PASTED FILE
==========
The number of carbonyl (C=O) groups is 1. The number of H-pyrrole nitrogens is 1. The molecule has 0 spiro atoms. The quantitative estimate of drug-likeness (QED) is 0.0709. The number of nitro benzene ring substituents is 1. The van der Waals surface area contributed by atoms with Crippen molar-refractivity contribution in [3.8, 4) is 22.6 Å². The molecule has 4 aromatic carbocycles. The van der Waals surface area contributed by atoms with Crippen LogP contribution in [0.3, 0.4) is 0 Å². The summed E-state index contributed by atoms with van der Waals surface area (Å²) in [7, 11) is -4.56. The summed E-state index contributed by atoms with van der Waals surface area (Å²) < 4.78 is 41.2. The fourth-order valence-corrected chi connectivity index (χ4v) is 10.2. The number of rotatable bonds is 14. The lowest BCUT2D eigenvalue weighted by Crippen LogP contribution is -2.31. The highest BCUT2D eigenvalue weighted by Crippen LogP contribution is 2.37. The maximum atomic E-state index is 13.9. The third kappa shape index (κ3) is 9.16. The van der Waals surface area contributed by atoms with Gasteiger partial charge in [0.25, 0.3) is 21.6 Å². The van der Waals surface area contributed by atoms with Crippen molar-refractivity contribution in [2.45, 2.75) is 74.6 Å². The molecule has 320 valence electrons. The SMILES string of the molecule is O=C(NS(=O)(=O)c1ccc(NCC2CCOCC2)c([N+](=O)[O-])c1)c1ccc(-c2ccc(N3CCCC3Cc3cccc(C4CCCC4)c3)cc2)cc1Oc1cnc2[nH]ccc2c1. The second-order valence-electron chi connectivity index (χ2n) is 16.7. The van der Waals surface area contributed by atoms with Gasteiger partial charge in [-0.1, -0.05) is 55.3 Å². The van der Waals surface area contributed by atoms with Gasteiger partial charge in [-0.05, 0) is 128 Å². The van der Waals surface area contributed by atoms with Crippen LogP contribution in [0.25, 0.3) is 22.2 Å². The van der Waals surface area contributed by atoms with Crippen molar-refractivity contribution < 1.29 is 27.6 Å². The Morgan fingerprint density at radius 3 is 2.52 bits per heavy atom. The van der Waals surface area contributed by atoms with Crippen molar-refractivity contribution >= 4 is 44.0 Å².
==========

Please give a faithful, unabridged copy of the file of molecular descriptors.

The number of carbonyl (C=O) groups is 1. The number of H-pyrrole nitrogens is 1. The molecule has 0 spiro atoms. The quantitative estimate of drug-likeness (QED) is 0.0709. The number of nitro benzene ring substituents is 1. The van der Waals surface area contributed by atoms with Crippen molar-refractivity contribution in [3.8, 4) is 22.6 Å². The molecule has 4 aromatic carbocycles. The van der Waals surface area contributed by atoms with Crippen LogP contribution in [0.3, 0.4) is 0 Å². The summed E-state index contributed by atoms with van der Waals surface area (Å²) in [7, 11) is -4.56. The summed E-state index contributed by atoms with van der Waals surface area (Å²) < 4.78 is 41.2. The fourth-order valence-corrected chi connectivity index (χ4v) is 10.2. The number of rotatable bonds is 14. The lowest BCUT2D eigenvalue weighted by Crippen LogP contribution is -2.31. The highest BCUT2D eigenvalue weighted by Crippen LogP contribution is 2.37. The maximum atomic E-state index is 13.9. The third kappa shape index (κ3) is 9.16. The van der Waals surface area contributed by atoms with Gasteiger partial charge in [0.25, 0.3) is 21.6 Å². The van der Waals surface area contributed by atoms with Crippen molar-refractivity contribution in [2.45, 2.75) is 74.6 Å². The molecule has 320 valence electrons. The SMILES string of the molecule is O=C(NS(=O)(=O)c1ccc(NCC2CCOCC2)c([N+](=O)[O-])c1)c1ccc(-c2ccc(N3CCCC3Cc3cccc(C4CCCC4)c3)cc2)cc1Oc1cnc2[nH]ccc2c1. The second-order valence-electron chi connectivity index (χ2n) is 16.7. The van der Waals surface area contributed by atoms with Gasteiger partial charge in [-0.1, -0.05) is 55.3 Å². The van der Waals surface area contributed by atoms with Gasteiger partial charge in [-0.05, 0) is 128 Å². The van der Waals surface area contributed by atoms with Crippen LogP contribution in [0.25, 0.3) is 22.2 Å². The van der Waals surface area contributed by atoms with Crippen molar-refractivity contribution < 1.29 is 27.6 Å². The Morgan fingerprint density at radius 3 is 2.52 bits per heavy atom. The van der Waals surface area contributed by atoms with Crippen molar-refractivity contribution >= 4 is 44.0 Å².